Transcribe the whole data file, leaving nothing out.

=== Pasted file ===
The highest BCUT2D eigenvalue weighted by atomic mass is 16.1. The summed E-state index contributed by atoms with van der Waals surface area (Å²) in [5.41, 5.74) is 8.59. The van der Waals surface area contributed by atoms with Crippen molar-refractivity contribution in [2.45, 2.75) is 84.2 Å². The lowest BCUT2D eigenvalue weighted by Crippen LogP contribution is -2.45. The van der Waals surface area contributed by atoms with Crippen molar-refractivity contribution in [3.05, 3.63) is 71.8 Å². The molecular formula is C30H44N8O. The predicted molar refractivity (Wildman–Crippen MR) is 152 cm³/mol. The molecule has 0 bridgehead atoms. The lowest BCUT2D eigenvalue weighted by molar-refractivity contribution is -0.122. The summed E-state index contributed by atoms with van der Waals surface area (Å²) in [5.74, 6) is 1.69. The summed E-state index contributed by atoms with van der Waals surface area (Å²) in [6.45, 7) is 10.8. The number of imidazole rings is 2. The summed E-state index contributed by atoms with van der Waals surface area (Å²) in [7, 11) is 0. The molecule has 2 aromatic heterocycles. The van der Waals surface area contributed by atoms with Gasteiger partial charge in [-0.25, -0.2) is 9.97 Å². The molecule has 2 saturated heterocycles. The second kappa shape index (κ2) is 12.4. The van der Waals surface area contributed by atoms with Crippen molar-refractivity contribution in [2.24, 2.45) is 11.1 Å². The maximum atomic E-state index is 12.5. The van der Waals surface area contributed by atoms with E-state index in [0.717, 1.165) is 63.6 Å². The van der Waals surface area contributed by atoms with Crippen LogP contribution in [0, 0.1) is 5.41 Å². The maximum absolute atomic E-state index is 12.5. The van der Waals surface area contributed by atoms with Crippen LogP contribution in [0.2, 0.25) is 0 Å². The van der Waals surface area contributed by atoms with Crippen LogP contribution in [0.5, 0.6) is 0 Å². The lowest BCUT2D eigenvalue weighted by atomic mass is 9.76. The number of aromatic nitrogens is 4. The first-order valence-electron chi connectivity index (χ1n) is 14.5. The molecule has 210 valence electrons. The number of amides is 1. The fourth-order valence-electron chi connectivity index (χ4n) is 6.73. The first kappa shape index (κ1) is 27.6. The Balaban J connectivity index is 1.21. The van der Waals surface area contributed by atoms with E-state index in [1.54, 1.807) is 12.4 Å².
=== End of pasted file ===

The highest BCUT2D eigenvalue weighted by atomic mass is 16.1. The summed E-state index contributed by atoms with van der Waals surface area (Å²) in [5.41, 5.74) is 8.59. The van der Waals surface area contributed by atoms with Crippen molar-refractivity contribution in [2.45, 2.75) is 84.2 Å². The lowest BCUT2D eigenvalue weighted by Crippen LogP contribution is -2.45. The van der Waals surface area contributed by atoms with Crippen molar-refractivity contribution in [3.05, 3.63) is 71.8 Å². The molecular formula is C30H44N8O. The predicted molar refractivity (Wildman–Crippen MR) is 152 cm³/mol. The molecule has 0 bridgehead atoms. The lowest BCUT2D eigenvalue weighted by molar-refractivity contribution is -0.122. The summed E-state index contributed by atoms with van der Waals surface area (Å²) in [5.74, 6) is 1.69. The summed E-state index contributed by atoms with van der Waals surface area (Å²) in [6.45, 7) is 10.8. The number of imidazole rings is 2. The summed E-state index contributed by atoms with van der Waals surface area (Å²) in [7, 11) is 0. The molecule has 2 aromatic heterocycles. The van der Waals surface area contributed by atoms with Gasteiger partial charge in [-0.25, -0.2) is 9.97 Å². The molecule has 2 saturated heterocycles. The second kappa shape index (κ2) is 12.4. The van der Waals surface area contributed by atoms with Crippen molar-refractivity contribution in [2.24, 2.45) is 11.1 Å². The maximum atomic E-state index is 12.5. The van der Waals surface area contributed by atoms with E-state index in [0.717, 1.165) is 63.6 Å². The van der Waals surface area contributed by atoms with Crippen LogP contribution in [0, 0.1) is 5.41 Å². The maximum absolute atomic E-state index is 12.5. The van der Waals surface area contributed by atoms with Crippen LogP contribution in [0.2, 0.25) is 0 Å². The van der Waals surface area contributed by atoms with Crippen LogP contribution in [0.5, 0.6) is 0 Å². The lowest BCUT2D eigenvalue weighted by atomic mass is 9.76. The number of aromatic nitrogens is 4. The first-order valence-electron chi connectivity index (χ1n) is 14.5. The molecule has 210 valence electrons. The number of amides is 1. The fourth-order valence-electron chi connectivity index (χ4n) is 6.73. The first kappa shape index (κ1) is 27.6. The Balaban J connectivity index is 1.21. The van der Waals surface area contributed by atoms with E-state index in [1.54, 1.807) is 12.4 Å².